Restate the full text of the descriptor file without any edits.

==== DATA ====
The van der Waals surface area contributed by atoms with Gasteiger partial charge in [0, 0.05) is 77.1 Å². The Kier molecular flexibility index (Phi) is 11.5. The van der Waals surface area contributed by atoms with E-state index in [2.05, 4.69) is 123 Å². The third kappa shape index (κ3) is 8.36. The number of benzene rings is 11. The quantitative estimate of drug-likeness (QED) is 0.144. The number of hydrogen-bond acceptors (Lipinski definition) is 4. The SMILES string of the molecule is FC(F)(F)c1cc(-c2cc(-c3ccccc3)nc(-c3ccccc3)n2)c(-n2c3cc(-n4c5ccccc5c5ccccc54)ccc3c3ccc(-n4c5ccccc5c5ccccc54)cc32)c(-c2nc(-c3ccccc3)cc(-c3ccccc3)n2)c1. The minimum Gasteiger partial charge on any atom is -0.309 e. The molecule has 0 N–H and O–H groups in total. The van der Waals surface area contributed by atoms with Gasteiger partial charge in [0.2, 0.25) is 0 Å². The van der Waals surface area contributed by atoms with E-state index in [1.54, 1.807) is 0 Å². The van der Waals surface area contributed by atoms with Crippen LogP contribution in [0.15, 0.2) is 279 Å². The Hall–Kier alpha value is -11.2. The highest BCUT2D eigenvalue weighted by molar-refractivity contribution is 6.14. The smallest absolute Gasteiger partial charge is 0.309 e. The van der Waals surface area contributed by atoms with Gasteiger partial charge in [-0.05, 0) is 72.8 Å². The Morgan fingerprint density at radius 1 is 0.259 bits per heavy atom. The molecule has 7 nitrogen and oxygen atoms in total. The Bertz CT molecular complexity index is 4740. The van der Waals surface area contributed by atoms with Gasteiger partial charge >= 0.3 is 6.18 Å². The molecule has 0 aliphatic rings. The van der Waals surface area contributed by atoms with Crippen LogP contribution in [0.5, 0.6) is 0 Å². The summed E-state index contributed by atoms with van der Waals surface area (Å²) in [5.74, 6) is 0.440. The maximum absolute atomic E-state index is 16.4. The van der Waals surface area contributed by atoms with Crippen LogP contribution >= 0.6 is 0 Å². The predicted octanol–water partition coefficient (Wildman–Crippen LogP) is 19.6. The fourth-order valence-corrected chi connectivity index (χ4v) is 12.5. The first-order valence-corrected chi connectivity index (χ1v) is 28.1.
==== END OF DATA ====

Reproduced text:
The van der Waals surface area contributed by atoms with Gasteiger partial charge in [0, 0.05) is 77.1 Å². The Kier molecular flexibility index (Phi) is 11.5. The van der Waals surface area contributed by atoms with E-state index in [2.05, 4.69) is 123 Å². The third kappa shape index (κ3) is 8.36. The number of benzene rings is 11. The quantitative estimate of drug-likeness (QED) is 0.144. The number of hydrogen-bond acceptors (Lipinski definition) is 4. The SMILES string of the molecule is FC(F)(F)c1cc(-c2cc(-c3ccccc3)nc(-c3ccccc3)n2)c(-n2c3cc(-n4c5ccccc5c5ccccc54)ccc3c3ccc(-n4c5ccccc5c5ccccc54)cc32)c(-c2nc(-c3ccccc3)cc(-c3ccccc3)n2)c1. The minimum Gasteiger partial charge on any atom is -0.309 e. The molecule has 0 N–H and O–H groups in total. The van der Waals surface area contributed by atoms with Gasteiger partial charge in [0.2, 0.25) is 0 Å². The van der Waals surface area contributed by atoms with E-state index in [1.54, 1.807) is 0 Å². The van der Waals surface area contributed by atoms with Crippen LogP contribution in [0.15, 0.2) is 279 Å². The Hall–Kier alpha value is -11.2. The highest BCUT2D eigenvalue weighted by molar-refractivity contribution is 6.14. The smallest absolute Gasteiger partial charge is 0.309 e. The van der Waals surface area contributed by atoms with Gasteiger partial charge in [-0.05, 0) is 72.8 Å². The Morgan fingerprint density at radius 1 is 0.259 bits per heavy atom. The molecule has 7 nitrogen and oxygen atoms in total. The Bertz CT molecular complexity index is 4740. The van der Waals surface area contributed by atoms with Gasteiger partial charge >= 0.3 is 6.18 Å². The molecule has 0 aliphatic rings. The van der Waals surface area contributed by atoms with Crippen LogP contribution in [0.5, 0.6) is 0 Å². The summed E-state index contributed by atoms with van der Waals surface area (Å²) in [5.74, 6) is 0.440. The maximum absolute atomic E-state index is 16.4. The van der Waals surface area contributed by atoms with Crippen LogP contribution >= 0.6 is 0 Å². The predicted octanol–water partition coefficient (Wildman–Crippen LogP) is 19.6. The fourth-order valence-corrected chi connectivity index (χ4v) is 12.5. The first-order valence-corrected chi connectivity index (χ1v) is 28.1.